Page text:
Pentagon PR nominee blasted for suggesting US TV networks aid terror

WASHINGTON - Dorrance Smith, nominated to become the next chief spokesman and director of public affairs at the Pentagon, came under fire during his Senate confirmation hearing last week over an article he wrote accusing US TV networks of aiding terrorists.

Senator Carl Levin (D-MI) told reporters that he was troubled by Smith's views on the US media and would oppose his nomination. "That you would characterize [US networks] as aiders and abettors of the terrorists that attack us, as far as I'm concerned, that is so far over the top, it's unacceptable," he said.

Smith, who served as senior media adviser to the Coalition Provisional Authority in Baghdad, wrote in a Wall Street Journal article on April 25 that "Osama bin Laden, Abu Musab al-Zarqawi, and Al-Qaeda have a partner in Al Jazeera and, by extension, most networks in the US. This partnership is a powerful tool for the terrorists in the war in Iraq."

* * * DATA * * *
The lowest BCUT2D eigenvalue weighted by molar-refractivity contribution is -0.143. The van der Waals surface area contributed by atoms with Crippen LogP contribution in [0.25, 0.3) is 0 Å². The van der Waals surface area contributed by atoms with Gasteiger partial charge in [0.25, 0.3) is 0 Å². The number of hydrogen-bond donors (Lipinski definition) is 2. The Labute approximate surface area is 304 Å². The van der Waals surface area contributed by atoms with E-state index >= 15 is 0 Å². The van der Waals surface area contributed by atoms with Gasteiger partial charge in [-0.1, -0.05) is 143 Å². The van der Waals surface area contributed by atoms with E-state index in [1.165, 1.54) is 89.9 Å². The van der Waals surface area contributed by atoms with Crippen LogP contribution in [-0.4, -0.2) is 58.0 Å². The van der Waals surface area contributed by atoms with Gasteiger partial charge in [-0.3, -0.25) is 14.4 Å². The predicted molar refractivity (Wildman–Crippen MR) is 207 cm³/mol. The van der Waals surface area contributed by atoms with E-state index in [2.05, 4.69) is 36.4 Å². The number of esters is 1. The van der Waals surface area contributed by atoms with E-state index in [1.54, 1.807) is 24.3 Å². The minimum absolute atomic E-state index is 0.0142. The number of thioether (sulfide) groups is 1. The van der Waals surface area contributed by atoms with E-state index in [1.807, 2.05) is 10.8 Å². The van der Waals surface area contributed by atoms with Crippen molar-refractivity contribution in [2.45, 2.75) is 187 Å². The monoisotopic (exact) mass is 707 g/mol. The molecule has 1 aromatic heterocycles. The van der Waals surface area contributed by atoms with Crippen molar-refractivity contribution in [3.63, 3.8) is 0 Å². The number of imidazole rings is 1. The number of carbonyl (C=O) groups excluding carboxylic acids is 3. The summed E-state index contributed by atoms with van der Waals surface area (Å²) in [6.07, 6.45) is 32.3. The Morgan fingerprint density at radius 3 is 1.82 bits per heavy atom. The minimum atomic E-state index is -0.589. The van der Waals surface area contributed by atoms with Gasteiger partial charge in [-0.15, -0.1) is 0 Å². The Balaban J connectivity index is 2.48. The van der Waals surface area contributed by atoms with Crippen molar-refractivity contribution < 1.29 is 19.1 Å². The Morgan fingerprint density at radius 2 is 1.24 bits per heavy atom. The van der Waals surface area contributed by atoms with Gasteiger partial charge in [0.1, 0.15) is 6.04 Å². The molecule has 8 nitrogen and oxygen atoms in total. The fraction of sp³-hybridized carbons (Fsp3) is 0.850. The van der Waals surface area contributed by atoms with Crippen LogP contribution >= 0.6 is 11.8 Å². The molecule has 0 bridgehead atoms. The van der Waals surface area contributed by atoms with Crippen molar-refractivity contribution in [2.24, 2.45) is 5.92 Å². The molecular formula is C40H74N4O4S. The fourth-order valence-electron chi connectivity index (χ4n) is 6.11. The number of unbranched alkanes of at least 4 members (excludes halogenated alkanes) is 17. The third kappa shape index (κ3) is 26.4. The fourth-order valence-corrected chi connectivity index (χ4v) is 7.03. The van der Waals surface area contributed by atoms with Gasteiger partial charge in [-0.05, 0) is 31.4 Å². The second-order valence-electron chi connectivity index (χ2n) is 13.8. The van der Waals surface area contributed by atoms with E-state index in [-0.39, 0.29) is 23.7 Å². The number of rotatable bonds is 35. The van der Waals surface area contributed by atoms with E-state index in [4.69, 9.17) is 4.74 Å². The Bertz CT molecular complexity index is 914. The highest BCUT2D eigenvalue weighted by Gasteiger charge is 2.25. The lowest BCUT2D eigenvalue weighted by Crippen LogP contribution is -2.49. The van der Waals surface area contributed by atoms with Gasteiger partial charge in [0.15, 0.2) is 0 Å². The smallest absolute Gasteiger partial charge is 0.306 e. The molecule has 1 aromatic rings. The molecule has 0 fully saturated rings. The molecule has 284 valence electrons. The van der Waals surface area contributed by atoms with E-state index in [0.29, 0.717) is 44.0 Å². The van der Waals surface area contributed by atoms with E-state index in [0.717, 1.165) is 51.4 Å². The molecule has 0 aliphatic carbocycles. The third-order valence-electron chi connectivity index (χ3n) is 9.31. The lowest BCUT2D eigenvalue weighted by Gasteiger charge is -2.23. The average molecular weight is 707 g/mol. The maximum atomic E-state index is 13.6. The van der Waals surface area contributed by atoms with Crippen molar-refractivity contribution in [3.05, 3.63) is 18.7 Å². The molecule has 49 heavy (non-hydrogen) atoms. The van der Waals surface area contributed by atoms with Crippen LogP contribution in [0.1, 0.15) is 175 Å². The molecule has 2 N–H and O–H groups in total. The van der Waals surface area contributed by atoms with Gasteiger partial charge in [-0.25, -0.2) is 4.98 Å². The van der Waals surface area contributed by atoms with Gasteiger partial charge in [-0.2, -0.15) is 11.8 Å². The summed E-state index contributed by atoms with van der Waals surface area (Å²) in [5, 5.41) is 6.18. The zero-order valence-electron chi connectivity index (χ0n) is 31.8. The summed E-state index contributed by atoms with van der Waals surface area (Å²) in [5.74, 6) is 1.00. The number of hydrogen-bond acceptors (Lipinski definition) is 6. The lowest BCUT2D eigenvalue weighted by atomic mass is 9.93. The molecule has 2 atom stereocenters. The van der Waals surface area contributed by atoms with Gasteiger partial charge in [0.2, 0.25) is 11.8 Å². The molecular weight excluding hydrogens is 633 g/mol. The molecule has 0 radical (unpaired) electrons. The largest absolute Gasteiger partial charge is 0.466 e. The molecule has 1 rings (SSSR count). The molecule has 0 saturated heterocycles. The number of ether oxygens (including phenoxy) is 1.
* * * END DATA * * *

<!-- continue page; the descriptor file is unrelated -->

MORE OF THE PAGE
The New York Times reported last week that some Senate Republicans see Smith's nomination as in jeopardy.

Smith would replace Lawrence Di Rita, who has been acting spokesman since the departure of Victoria Clarke in June 2003.

The White House did not return a call seeking comment.

During the hearing, Smith said he wanted to "reinvigorate" Clarke's program of embedding reporters with US troops in Iraq to encourage more positive stories about the war.

Smith also has served as a senior media adviser to President George H.W. Bush and as a producer for ABC News' This Week with David Brinkley and Nightline.

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